Robin Gadd at FE Briefing on Live@EDU and Cloud Computing for Microsoft October 2011


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Robin Gadd at FE Briefing on Live@EDU and Cloud Computing for Microsoft October 2011

  1. 1. Microsoft Briefing for FE Principals and Policymakers 2011COST SAVING ( AND QUALITYIMPROVEMENT!) WITH IT IN THE CLOUD.Robin GaddHead of Information and Systems Development
  2. 2.  Midsize Tertiary FE College Central southern England in SE Region (just) New Forest National Park – semi-rural, wide (international) catchment We do education and training outstandingly well c.11,000 learners per annum, 14-104 years We’re not an IT service provider old, pre-entry to foundationthis outstandingly well pre- (although we try hard to do degree level, and a too!) school nursery c.200 key employers (mainly SMEs) Beacon College since 2004 Technology Exemplar Provider since 2008
  3. 3. MY CASE STUDY… A brief guide to Cloud Computing for Principals and Policymakers – demystification! Explain what we’ve been doing at Brock, and why Outline the perceived costs and the benefits Contextualise in the “shared services” agenda Highlight some things to think aboutSo that we… Can think some more about how cloud computing fits in FE sector IT Strategies going forward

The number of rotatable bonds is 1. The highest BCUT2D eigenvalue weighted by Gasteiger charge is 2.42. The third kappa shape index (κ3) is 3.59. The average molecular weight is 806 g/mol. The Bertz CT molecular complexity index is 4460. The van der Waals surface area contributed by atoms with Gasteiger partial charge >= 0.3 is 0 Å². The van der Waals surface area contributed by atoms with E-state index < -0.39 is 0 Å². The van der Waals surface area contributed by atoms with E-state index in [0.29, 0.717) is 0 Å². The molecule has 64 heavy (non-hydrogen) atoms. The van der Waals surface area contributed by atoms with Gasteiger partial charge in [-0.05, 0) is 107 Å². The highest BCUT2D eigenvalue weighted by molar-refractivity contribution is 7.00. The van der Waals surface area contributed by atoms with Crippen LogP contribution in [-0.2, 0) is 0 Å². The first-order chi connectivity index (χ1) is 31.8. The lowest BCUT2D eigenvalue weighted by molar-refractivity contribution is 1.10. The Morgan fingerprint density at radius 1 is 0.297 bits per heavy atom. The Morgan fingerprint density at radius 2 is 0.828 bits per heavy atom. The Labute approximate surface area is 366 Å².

4. 4. EVER READ THESE?“All those government bodies likely toprocure ICT services should look to do so on a scaleable, cloud basis” (Digital Britain, p213)
  5. 5. TECHNOLOGY HYPE CYCLE 2010 (GARTNER) Gartner: Cloud computing is “the most hyped subject in IT today”!!
  6. 6. TRADE-OFFS OF “TRAD” IT INVESTMENTS Hardware  Fixed costs; fixed performance!  Five-year capitalised ownership = out-dated equipment!But we wantutilization Variable asset to spend more money at the  Most servers run at 5-20% of processing capacityfrontline of teaching nowhere near 100% don’t  Even virtualised servers get and learning, we? Data redundancy and security  Computing/networking reliability & redundancy  Backup and DR (disaster recovery) Power and cooling efficiency  Datacentres: 1 watt to the server, 1.5 watts in overhead! Personnel costs  Recruitment, retention, training